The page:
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The pathogen that kills crayfish around the world comes from the southeastern United States

The oomycete Aphanomyces astaci is a pathogen emerging infectious disease affecting crayfish worldwide. Wherever it is, it leaves its deadly mark by being responsible for one of the most serious wildlife pandemics ever reported. It is among the 100 worst invasive alien species from all over the planet.

This pathogen originated in the southeastern United States, which is itself the largest center of diversity for crayfish species.

Javier Diéguez-Uribeondo

Until now, there were certain hypotheses about its origin in North America since it had caused outbreaks of plague in river crabs introduced from North America, such as the red crab, Procambarus clarkii, and the signal crab, Pacifastacus lenisuculus. The pathogen was also identified mainly in the same North American species.

A study carried out by an international team of scientists and directed by researchers from the Higher Council for Scientific Research (CSIC) in the Royal Botanical Garden (RJB) of CSIC, Laura Martin-Torrijos Y Javier Diéguez-Uribeondo, reveals that the pathogen is present in practically all the populations studied, and in at least 40% of the specimens analyzed.

The work, now published in the journal Scientific reports, confirms that the southeastern United States is the center of diversity for this pathogen after analyzing almost 400 crayfish from 30 localities in five states in the southeast of the country (South Carolina, Kansas , Kentucky, Louisiana and Mississippi). From this number of specimens, the pathogen was isolated in pure culture from 132 crabs.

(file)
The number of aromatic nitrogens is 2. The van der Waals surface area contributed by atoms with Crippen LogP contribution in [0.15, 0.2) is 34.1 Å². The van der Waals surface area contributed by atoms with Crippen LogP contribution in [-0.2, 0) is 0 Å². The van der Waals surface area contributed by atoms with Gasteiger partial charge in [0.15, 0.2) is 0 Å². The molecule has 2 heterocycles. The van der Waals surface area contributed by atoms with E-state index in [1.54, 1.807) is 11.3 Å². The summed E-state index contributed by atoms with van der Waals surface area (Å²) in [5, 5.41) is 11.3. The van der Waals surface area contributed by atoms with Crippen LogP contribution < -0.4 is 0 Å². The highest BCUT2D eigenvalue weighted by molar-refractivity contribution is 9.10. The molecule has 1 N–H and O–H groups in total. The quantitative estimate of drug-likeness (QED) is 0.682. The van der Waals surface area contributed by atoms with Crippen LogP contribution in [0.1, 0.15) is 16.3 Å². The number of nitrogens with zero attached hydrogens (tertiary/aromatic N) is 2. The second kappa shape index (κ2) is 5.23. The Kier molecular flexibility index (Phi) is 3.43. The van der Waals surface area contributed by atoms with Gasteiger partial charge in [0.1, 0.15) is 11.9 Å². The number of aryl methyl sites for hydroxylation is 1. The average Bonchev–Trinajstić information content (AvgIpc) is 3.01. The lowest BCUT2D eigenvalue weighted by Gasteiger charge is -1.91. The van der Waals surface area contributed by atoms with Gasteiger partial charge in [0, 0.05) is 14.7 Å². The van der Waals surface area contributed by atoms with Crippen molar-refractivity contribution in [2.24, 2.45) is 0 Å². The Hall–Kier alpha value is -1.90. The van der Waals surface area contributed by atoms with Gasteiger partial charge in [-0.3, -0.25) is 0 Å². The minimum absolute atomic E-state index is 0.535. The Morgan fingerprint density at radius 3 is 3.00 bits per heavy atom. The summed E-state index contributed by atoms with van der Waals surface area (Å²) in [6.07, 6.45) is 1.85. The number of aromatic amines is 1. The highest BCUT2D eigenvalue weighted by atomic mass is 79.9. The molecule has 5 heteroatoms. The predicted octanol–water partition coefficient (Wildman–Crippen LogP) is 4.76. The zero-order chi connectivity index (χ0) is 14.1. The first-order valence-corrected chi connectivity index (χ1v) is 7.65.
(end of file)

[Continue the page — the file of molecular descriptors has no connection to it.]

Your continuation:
“The rnnS and rnnL mitochondrial sequences indicate that the pathogen A. astaci from the southeastern United States exhibits the greatest genetic diversity described so far: 8 haplotypes, of the 12 known”, points out Javier Diéguez-Uribeondo.

The researcher adds that the findings that A. astaci is widely distributed and genetically diverse in that region show that “this pathogen originated in the southeastern United States, which is in turn the largest center of diversity for crab species. river. However, in contrast to the previous assumptions, the pathogen did not exhibit clear patterns of geographic distribution or specificity by crab species in this region ”.

A specialized pathogen in crayfish

This oomycete is a specialized pathogen in crayfish, a third of which are threatened with extinction on a global scale. The pathogen naturally coexists with North American crayfish, but can lethal colonize crayfish from other countries or continents, with almost no resistance.

Aphanomyces astaci has spread rapidly around the world through translocations of these chronically infected North American crabs.

Aphanomyces astaci has spread rapidly throughout the world through translocations of these North American crabs chronically infected with this pathogen. In river crayfish that are not native to this continent, plague infections generally cause death within a few days.